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tv   The Travel Show  BBC News  November 12, 2017 1:30am-2:01am GMT

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the husband of a british woman jailed in iran has told the bbc he will speak to the foreign secretary on sunday. nazanin zaghari—ratcliffe is accused of spying. her family fears her sentence could be extended after comments from borisjohnson gave the false impression she'd been teaching journalism. hundreds of thousands of catalans have protested in barcelona, calling for the release of pro—independence politicians and activists who've been detained by the spanish courts. the spanish prime minister mariano rajoy will visit catalonia on sunday to start campaigning for upcoming elections. the owners of a wildlife park said they are devastated after links which escaped was shot dead on the orders of the local council. it
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escaped from the ‘animal kingdom' escaped from the ‘animal kingdom‘ last month. the council said it had tried to recapture her but that she had been humanely destroyed after that was a severe risk to the public. almost 40% of battery—powered smoke alarms failed to go off in residential fires in england in the past year, according to new figures. the local government association is warning people to check their smoke alarms in the run—up to winter, when the numberof serious fires usually goes up. dan johnson reports. the images can be hard—hitting, and the message is familiar. but it appears it‘s still not getting through. figures show that in house fires last year, 40% of battery—powered smoke alarms go off. smoke alarms did not go off. for mains—powered fire alarms, the rate was more than 20%. there is a claim that more than one in five households never test their smoke alarms.
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one in ten households do not even have one fitted. check your fire alarms and smoke alarms at home. check the batteries are working. check they are in a suitable position where it‘s actually going to help you. make sure you have at least one on each floor of your house. that is the key message. we have seen too many smoke alarms and too many fire alarms which haven‘t done theirjob because people haven‘t either placed them in the correct position, or checked their batteries. with more boilers and heat is being turned on in colder weather, this is a reminder that smoke alarms and carbon monoxide detectors are tried and tested and proven to work. it seems to be a big problem and i think before it gets better it is going to get worse. now on bbc news...the travel show. this week on the travel show — as the world marks armistice day, we are in america to explore a fleet of abandoned first world war ships.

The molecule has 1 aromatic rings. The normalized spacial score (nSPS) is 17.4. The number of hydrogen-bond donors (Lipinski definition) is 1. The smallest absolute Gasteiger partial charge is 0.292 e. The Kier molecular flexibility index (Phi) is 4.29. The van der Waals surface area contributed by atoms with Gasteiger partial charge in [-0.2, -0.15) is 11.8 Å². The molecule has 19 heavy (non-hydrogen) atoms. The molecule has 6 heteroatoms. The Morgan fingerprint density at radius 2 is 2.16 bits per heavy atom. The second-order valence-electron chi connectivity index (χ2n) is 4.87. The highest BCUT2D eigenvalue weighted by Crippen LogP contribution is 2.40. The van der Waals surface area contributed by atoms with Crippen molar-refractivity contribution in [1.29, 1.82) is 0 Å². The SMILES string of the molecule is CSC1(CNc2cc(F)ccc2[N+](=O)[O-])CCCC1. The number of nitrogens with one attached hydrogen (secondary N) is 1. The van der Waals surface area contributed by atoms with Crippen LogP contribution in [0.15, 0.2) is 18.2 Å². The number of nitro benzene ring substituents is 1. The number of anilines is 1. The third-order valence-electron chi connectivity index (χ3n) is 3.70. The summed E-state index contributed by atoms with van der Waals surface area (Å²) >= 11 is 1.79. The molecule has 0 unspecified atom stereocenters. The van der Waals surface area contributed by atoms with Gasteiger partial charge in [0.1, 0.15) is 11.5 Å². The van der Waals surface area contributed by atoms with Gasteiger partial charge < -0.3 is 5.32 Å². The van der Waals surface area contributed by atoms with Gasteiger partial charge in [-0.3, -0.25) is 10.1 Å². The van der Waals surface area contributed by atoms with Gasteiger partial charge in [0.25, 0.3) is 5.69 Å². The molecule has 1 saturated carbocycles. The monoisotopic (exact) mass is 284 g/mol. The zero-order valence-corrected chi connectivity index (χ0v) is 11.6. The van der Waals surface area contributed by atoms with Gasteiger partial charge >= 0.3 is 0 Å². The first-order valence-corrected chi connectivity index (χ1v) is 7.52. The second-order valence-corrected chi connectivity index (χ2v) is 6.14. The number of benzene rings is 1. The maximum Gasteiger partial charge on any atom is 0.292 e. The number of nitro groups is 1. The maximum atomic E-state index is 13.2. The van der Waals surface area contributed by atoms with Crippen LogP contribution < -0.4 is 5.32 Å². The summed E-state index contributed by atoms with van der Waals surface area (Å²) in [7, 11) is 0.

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creating a national tourism resource which brings people from all over the world. these ships were involved in saving the world from totalitarianism. we meet the spider men and women of guizhou in china. and go behind the scenes at a new show were the cast members have to get used to performing in a downpour. obviously, this is due bias there is no expense spared obviously, this is dubai there is no expense spared in the staging. we are talking 65 world—class artists, athletes and performers and best of all, in the middle of the desert, you can even get rain. the potomac passes some
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of washington dc‘s most iconic landmarks. george washington, founding father and original president of the united states, lived on its banks. but follow the river just 30 miles south and you will discover a section that is a world away from the capital‘s boulevards and monuments. this is mallows bay and it is a paradise for kayakers. when you look around, you can see why. so much natural beauty here and the wildlife is amazing. when the bay is full,
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you might assume it isjust another beauty spot. but as the tide rolls out, its secrets are revealed. this is what remains of potentially the largest group of world war i ships anywhere in the world. and i am here a century after the united states entered the conflict. the wreckage of around 100 war—era vessels can be discovered here. to find out how they ended up 30 miles south of washington, dc, i‘ve arranged to meet marine expert donald shomette. hello, there. hello. how are you going? lovely to meet you. when we entered the war, we didn‘t have much of an army or a navy or much of anything and when we asked the prime minister of england, lloyd george,
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what can we do, he said ships, ships and more ships because one out of every two ships was being lost per week that sailed from england to france and the supply line was stretched. there was the threat of starvation. by 1918, we outstripped the united kingdom, great britain, in shipbuilding. while the makeshift vessels were built at a breathtaking speed, they were completed too late to play a major part in the war. after the armistice, the world was in economic turmoil and the wooden ships, obsolete. with few commercial prospects, the us government sold them off to a salvage company. the company eventually brought them over here in this burning basin over here, they take the ships, burn them down and try and get